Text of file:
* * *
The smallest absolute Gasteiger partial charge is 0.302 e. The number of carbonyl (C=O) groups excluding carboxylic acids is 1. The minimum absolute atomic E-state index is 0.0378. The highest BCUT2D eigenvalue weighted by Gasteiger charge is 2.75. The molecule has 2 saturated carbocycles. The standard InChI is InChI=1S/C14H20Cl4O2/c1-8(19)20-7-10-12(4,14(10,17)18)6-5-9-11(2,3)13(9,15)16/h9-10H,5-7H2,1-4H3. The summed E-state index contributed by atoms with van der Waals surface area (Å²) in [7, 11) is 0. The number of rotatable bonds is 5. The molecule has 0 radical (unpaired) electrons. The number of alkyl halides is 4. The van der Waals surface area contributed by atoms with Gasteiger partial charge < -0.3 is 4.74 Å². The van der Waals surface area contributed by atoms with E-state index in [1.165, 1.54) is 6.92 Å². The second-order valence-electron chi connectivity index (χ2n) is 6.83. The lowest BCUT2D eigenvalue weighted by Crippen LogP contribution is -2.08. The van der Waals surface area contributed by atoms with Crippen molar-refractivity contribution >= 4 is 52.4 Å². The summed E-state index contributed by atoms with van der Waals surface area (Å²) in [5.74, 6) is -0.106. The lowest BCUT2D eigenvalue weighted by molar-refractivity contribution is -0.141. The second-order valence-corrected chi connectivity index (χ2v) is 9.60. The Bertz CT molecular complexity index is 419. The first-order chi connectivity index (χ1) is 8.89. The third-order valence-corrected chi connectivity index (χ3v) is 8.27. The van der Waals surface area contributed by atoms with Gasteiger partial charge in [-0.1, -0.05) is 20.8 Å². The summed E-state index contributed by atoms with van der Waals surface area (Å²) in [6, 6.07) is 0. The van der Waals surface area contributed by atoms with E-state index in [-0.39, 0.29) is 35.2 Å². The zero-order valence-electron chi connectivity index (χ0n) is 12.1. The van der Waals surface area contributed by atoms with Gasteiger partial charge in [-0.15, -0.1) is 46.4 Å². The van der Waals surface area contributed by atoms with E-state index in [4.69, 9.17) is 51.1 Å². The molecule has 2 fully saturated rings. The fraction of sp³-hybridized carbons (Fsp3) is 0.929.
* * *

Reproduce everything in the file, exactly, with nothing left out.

The smallest absolute Gasteiger partial charge is 0.302 e. The number of carbonyl (C=O) groups excluding carboxylic acids is 1. The minimum absolute atomic E-state index is 0.0378. The highest BCUT2D eigenvalue weighted by Gasteiger charge is 2.75. The molecule has 2 saturated carbocycles. The standard InChI is InChI=1S/C14H20Cl4O2/c1-8(19)20-7-10-12(4,14(10,17)18)6-5-9-11(2,3)13(9,15)16/h9-10H,5-7H2,1-4H3. The summed E-state index contributed by atoms with van der Waals surface area (Å²) in [7, 11) is 0. The number of rotatable bonds is 5. The molecule has 0 radical (unpaired) electrons. The number of alkyl halides is 4. The van der Waals surface area contributed by atoms with Gasteiger partial charge < -0.3 is 4.74 Å². The van der Waals surface area contributed by atoms with E-state index in [1.165, 1.54) is 6.92 Å². The second-order valence-electron chi connectivity index (χ2n) is 6.83. The lowest BCUT2D eigenvalue weighted by Crippen LogP contribution is -2.08. The van der Waals surface area contributed by atoms with Crippen molar-refractivity contribution >= 4 is 52.4 Å². The summed E-state index contributed by atoms with van der Waals surface area (Å²) in [5.74, 6) is -0.106. The lowest BCUT2D eigenvalue weighted by molar-refractivity contribution is -0.141. The second-order valence-corrected chi connectivity index (χ2v) is 9.60. The Bertz CT molecular complexity index is 419. The first-order chi connectivity index (χ1) is 8.89. The third-order valence-corrected chi connectivity index (χ3v) is 8.27. The van der Waals surface area contributed by atoms with Gasteiger partial charge in [-0.1, -0.05) is 20.8 Å². The summed E-state index contributed by atoms with van der Waals surface area (Å²) in [6, 6.07) is 0. The van der Waals surface area contributed by atoms with E-state index in [-0.39, 0.29) is 35.2 Å². The zero-order valence-electron chi connectivity index (χ0n) is 12.1. The van der Waals surface area contributed by atoms with Gasteiger partial charge in [-0.15, -0.1) is 46.4 Å². The van der Waals surface area contributed by atoms with E-state index in [4.69, 9.17) is 51.1 Å². The molecule has 2 fully saturated rings. The fraction of sp³-hybridized carbons (Fsp3) is 0.929.